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CNC machine controller

Project description

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PyCNC is a free open-source high-performance G-code interpreter and CNC/3D-printer controller. It can run on a variety of Linux-powered ARM-based boards, such as Raspberry Pi, Odroid, Beaglebone and others. This gives you a flexibility to pick a board you are most familiar with, and use everything Linux has to offer, while keeping all your G-code runtime on the same board without a need to have a separate microcontroller for real-time operation. Our choice of Python as main programming language significantly reduces code base compared to C/C++ projects, reduces boilerplate and microcontroller-specific code, and makes the project accessible to a broader audience to tinker with.

Realtime Motor Control in Linux?

Typically there is no way to control stepper motors from Linux runtime environment due to the lack of real time GPIO control. Even kernel based modules can not guarantee precise control of pulses for steppers. However, we can use a separate hardware module, DMA (Direct Memory Access) which provides high precision for GPIO outputs. This module can copy bytes which represent GPIO states from RAM buffer directly to GPIO with some clock based on main chip internal oscillator without using CPU’s cores. Using such approach this project generates impulses for moving stepper motors and that is very precise way regardless CPU load and OS time jitter.
This approach also allows to use Python language for this project. Typically, Python is not good choice for real time application, but since project just needs to set up DMA buffers and hardware will do the rest, Python become the perfect choice for easy development of this project.

Video demo - YouTube video

Current gcode support

Commands G0, G1, G2, G3, G4, G17, G18, G19, G20, G21, G28, G53, G90, G91, G92, M2, M3, M5, M30 are supported. Commands can be easily added, see file.
Four axis are supported - X, Y, Z, E.
Spindle with rpm control is supported.
Circular interpolation for XY, ZX, YZ planes is supported.


All configs are stored in and contain hardware properties, limitations and pin names for hardware control.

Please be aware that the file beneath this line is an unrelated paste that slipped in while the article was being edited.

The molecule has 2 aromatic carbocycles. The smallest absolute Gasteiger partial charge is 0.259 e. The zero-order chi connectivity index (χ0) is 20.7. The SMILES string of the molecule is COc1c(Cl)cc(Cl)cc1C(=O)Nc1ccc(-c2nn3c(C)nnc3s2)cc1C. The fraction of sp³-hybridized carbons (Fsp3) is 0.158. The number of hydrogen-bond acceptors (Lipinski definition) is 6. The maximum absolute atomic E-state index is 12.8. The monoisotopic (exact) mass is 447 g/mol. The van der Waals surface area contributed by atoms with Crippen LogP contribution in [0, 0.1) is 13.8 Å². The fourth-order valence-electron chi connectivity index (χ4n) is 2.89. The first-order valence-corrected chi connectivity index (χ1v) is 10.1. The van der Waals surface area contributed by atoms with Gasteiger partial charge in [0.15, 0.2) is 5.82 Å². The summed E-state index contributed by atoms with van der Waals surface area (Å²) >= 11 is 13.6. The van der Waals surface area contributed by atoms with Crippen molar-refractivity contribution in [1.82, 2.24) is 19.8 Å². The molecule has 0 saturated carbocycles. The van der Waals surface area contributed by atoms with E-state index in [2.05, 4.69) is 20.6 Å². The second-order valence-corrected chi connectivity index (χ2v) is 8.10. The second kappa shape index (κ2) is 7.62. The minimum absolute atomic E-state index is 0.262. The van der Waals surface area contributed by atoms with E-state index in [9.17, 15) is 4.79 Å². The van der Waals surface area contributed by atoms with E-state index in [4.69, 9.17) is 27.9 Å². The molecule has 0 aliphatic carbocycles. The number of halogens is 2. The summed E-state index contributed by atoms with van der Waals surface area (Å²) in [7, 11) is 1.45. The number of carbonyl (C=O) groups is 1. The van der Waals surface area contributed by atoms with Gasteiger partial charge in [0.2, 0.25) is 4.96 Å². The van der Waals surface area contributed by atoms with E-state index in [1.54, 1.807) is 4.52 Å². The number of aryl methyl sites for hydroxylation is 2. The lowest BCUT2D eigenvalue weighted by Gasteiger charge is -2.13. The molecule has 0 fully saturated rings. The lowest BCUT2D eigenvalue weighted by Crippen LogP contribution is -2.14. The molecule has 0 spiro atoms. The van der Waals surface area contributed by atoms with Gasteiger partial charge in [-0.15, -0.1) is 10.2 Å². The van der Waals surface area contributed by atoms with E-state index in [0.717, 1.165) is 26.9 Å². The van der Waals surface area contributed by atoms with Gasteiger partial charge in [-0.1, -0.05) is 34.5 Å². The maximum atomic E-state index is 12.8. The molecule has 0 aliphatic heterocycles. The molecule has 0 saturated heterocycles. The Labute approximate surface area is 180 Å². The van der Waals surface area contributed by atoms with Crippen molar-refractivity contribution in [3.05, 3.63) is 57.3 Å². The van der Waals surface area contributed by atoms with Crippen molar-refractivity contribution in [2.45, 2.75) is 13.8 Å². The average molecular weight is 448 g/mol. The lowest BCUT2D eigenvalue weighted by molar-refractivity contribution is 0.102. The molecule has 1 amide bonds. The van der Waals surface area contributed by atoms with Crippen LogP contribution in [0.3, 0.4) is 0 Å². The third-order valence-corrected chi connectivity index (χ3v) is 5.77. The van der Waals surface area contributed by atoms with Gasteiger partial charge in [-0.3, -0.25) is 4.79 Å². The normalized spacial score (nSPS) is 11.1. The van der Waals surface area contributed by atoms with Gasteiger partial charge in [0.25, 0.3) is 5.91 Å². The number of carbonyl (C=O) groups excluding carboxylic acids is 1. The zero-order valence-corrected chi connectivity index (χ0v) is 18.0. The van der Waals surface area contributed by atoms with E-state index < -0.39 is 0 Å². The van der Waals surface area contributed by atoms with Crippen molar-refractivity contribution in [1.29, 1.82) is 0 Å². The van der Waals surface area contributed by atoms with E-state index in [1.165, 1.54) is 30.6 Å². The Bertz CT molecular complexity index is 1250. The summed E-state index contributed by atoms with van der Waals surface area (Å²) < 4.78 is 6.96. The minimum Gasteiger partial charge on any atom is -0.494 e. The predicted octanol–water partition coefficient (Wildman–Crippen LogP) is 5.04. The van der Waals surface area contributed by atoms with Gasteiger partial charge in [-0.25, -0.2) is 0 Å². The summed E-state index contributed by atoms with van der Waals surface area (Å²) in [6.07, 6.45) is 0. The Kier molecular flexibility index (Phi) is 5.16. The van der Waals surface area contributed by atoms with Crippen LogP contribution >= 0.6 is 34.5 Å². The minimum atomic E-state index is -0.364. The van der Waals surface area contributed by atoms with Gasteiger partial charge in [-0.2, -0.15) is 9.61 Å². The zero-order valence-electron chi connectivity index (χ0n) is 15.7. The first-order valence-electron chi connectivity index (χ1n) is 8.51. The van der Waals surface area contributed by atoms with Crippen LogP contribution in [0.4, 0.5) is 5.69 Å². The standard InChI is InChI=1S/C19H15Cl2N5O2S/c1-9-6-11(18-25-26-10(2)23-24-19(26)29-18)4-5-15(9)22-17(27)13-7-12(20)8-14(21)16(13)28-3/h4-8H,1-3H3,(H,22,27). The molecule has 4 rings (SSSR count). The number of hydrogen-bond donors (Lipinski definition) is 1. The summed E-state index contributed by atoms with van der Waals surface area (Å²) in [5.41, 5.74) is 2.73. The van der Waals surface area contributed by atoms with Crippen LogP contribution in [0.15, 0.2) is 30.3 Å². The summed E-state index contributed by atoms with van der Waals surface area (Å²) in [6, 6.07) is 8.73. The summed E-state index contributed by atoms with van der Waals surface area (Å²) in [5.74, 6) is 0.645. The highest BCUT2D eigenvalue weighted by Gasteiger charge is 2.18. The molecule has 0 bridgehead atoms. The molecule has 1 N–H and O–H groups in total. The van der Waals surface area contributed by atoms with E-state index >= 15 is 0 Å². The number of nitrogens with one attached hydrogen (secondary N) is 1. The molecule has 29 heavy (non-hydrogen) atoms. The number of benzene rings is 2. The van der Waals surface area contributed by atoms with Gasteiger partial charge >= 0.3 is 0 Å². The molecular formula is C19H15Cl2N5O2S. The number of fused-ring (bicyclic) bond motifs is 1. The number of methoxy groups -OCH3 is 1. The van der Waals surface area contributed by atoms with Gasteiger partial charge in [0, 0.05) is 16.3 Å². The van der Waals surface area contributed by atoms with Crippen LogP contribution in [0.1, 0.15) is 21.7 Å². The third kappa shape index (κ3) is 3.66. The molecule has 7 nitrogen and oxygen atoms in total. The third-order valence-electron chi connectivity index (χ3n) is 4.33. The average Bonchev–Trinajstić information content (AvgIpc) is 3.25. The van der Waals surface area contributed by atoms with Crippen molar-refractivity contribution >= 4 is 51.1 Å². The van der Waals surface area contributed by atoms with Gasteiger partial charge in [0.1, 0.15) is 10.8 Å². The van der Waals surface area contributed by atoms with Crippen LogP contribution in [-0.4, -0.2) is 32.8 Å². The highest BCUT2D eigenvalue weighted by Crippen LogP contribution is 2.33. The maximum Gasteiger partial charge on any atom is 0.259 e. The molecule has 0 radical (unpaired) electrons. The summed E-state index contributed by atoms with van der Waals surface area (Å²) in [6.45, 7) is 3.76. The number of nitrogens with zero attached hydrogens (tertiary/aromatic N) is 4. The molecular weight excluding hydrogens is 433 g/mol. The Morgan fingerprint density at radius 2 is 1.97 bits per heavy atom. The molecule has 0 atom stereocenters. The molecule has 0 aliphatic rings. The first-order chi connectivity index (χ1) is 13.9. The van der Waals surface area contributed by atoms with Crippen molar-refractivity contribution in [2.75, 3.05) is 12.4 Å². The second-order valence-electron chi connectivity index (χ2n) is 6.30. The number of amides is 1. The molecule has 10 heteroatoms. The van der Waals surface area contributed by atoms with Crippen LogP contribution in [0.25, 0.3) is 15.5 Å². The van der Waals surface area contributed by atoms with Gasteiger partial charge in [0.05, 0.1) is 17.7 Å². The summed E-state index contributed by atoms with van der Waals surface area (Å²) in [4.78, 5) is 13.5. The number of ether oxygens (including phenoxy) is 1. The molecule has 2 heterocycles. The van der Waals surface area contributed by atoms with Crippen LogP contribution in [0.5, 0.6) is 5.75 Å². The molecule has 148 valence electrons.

Raspberry Pi implementation should be connected to A4988, DRV8825 or any other stepper motor drivers with DIR and STEP pin inputs. Default config is created for Raspberry Pi 2-3 and this wiring diagram: image1
So having Raspberry Pi connected this way, there is no need to configure pin map for project.


Currently, this project supports Raspberry Pi 1-3. Developed and tested with RPI3. And there is a way to add new boards. See file. Note: Current Raspberry Pi implementation uses the same resources as on board 3.5 mm jack(PWM module), so do not use it. HDMI audio works.


Just clone this repo and run ./pycnc from repo root. It will start in interactive terminal mode where gcode commands can be entered manually.
To run file with gcode commands, just run ./pycnc filename.
Optionally, pycnc can be installed. Run
sudo pip install .

in repo root directory to install it. After than, pycnc command will be added to system path. To remove installation, just run:

sudo pip remove pycnc

Performance notice

Pure Python interpreter would not provide great performance for high speed machines. Overspeeding setting causes motors mispulses and probably lose of trajectory. According to my tests, Raspberry Pi 2 can handle axises with 400 pulses on mm with top velocity ~800 mm per min. There is always way out! :) Use JIT Python implementation like PyPy. RPi2 can handle up to 18000 mm per minute on the machine with 80 steps per millimeter motors with PyPy.
Note: Raspbian has outdated PyPy version in repositories(v4.0). Moreover v4.0 has issue with ``mmap`` module implementation. Use PyPy v5.0+, download it for your OS from `here <>`__.
PyPy installation:
wget wget
sudo mkdir /opt/pypy
sudo tar xvf pypy2-v5.7.1-linux-armhf-raspbian.tar.bz2 --directory /opt/pypy/ --strip-components=1
sudo ln -s /opt/pypy/bin/pypy /usr/local/bin/pypy

Project architecture


Nothing for runtime. Just pure Python code. For uploading to PyPi there is a need in pandoc:

sudo dnf install pandoc
sudo pip install pypandoc

GCode simulation

Just a link, mostly for myself :), to a nice web software for gcode files emulation (very helpful for manual creating of gcode files):


see LICENSE file.


Nikolay Khabarov

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